Chinese Science Bulletin, Volume 62 , Issue 12 : 1204-1213(2017) https://doi.org/10.1360/N972016-00936

How do migrating birds find their way?

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  • ReceivedAug 26, 2016
  • AcceptedDec 29, 2016
  • PublishedMar 28, 2017


Bird is one of the most abundant and widespread groups in the world. With many specialized structures, such as plumage, air sacs, and hollow bones, most bird species have got flight ability to adapt various niches. Therefore, bird can migrate between wintering and breeding ground, which is usually a long distance, and it’s called migration. Bird navigation is important in migration and is a complex process, which attracts many scientists to dig in how bird finds its way. Since 1873, Charles Darwin has ever mentioned that bird might take the method of dead reckoning on a long-distance migration like human, but at that time no one made further progress. Until 1950s, Kramer firstly found that Common Starling (Sturnus vulgaris) can respond to solar azimuth via mirror test. From then on, many experiments revealed that at least four navigation mechanisms are used in bird migration via more than nine external factors. They are: (i) celestial navigation, celestial clues (e.g. solar azimuth, star position, and polarized light) are used during migration period. (ii) Olfactory navigation, odor distributing in the air forms odorous gradient map or mosaic map which can be detected, or can activate directly certain mechanism to navigate. (iii) Auditory navigation, infrasound (0.05 Hz) produced by mountains and rivers generate sonic gradient map. And (iv) magnetic navigation, geomagnetic field can be detected via magnetic materials or chemical magnetoreception to find correct directions. Although many scientists approve that magnetic navigation may be the main mechanism to orientate and navigate, bird has never taken just one mechanism to migrate. Indeed, many species also use the other three mechanisms to calibrate direction, for example, Savannah Sparrow (Passerculus sandwichensis) can use polarized light to calibrate the magnetic compass at both sunrise and sunset. Different external clues correspond to different sense organs, so various brain areas should deal with information from different navigation mechanisms. The hippocampus participates in spatial perception and manages anything about celestial navigation via the tectofugal visual pathway and the thalamofugal visual pathway. The piriform cortex (CPi) is the main area to receive stimulation from olfactory bulb and determines how to migrate after receiving olfactory clues. Nervous systems of magnetic navigation include two parts which are trigeminus system and Cluster N. Despite the controversy whether there are some magnetic materials on bird, many experimental evidences have proved that magnetic materials detecting geomagnetic field involve to Trigeminus system. Cluster N, however, is an active area when bird migrates at night and it has an important role in transferring information from chemical magnetoreception to the hippocampus. As illustrated above, navigation mechanisms can get full information from many clues, and then, different brain areas trade off those and co-operate each other to make an elaborate map. Bird navigation involves the receptors to environment and the response of nervous system, so many issues are still maintained. The exact mechanism will be revealed with the new techniques and model animal applied.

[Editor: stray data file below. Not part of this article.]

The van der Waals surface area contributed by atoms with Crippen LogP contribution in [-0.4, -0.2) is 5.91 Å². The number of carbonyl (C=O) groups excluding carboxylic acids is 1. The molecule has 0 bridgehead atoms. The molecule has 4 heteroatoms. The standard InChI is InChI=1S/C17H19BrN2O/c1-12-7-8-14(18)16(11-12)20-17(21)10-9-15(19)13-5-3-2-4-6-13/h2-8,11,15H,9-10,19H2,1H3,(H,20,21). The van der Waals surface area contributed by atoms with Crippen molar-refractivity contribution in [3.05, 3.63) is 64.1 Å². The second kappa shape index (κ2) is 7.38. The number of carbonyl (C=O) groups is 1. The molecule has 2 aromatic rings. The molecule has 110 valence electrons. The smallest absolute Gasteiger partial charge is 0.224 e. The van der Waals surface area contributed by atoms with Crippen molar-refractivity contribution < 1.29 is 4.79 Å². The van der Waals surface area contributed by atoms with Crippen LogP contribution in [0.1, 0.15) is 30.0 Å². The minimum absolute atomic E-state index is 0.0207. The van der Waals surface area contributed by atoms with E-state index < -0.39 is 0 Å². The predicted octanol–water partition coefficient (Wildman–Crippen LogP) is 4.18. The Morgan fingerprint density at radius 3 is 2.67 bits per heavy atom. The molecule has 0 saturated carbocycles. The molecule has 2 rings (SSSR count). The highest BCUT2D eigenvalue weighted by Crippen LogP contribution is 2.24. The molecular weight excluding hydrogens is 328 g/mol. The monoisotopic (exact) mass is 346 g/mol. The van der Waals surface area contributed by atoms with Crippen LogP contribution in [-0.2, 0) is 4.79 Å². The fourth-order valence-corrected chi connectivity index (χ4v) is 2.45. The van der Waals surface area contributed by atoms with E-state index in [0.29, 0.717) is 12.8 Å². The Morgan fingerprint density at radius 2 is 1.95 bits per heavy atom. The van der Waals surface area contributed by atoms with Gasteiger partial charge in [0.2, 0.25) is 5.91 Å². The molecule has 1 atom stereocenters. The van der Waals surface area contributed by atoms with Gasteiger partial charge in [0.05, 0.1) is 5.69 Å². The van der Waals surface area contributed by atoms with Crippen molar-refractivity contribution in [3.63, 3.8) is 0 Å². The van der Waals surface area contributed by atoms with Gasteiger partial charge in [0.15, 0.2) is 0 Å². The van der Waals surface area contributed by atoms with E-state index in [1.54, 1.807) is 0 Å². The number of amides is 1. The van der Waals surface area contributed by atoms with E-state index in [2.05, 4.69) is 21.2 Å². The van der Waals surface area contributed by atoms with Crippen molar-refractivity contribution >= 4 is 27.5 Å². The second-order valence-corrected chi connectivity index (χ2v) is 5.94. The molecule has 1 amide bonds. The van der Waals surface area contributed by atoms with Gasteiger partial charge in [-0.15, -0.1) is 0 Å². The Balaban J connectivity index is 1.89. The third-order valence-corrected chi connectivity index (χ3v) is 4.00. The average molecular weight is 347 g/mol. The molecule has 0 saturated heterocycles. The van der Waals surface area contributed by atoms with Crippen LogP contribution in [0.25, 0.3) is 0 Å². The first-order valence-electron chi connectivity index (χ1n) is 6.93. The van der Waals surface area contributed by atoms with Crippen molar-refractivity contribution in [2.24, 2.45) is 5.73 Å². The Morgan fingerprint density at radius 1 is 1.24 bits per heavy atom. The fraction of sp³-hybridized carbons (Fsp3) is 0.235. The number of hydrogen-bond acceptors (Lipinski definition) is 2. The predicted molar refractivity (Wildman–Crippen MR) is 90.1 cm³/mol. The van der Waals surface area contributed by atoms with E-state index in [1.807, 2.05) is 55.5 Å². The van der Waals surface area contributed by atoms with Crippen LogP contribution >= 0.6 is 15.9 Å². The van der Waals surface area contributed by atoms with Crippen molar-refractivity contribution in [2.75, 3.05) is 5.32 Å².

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  • Figure 1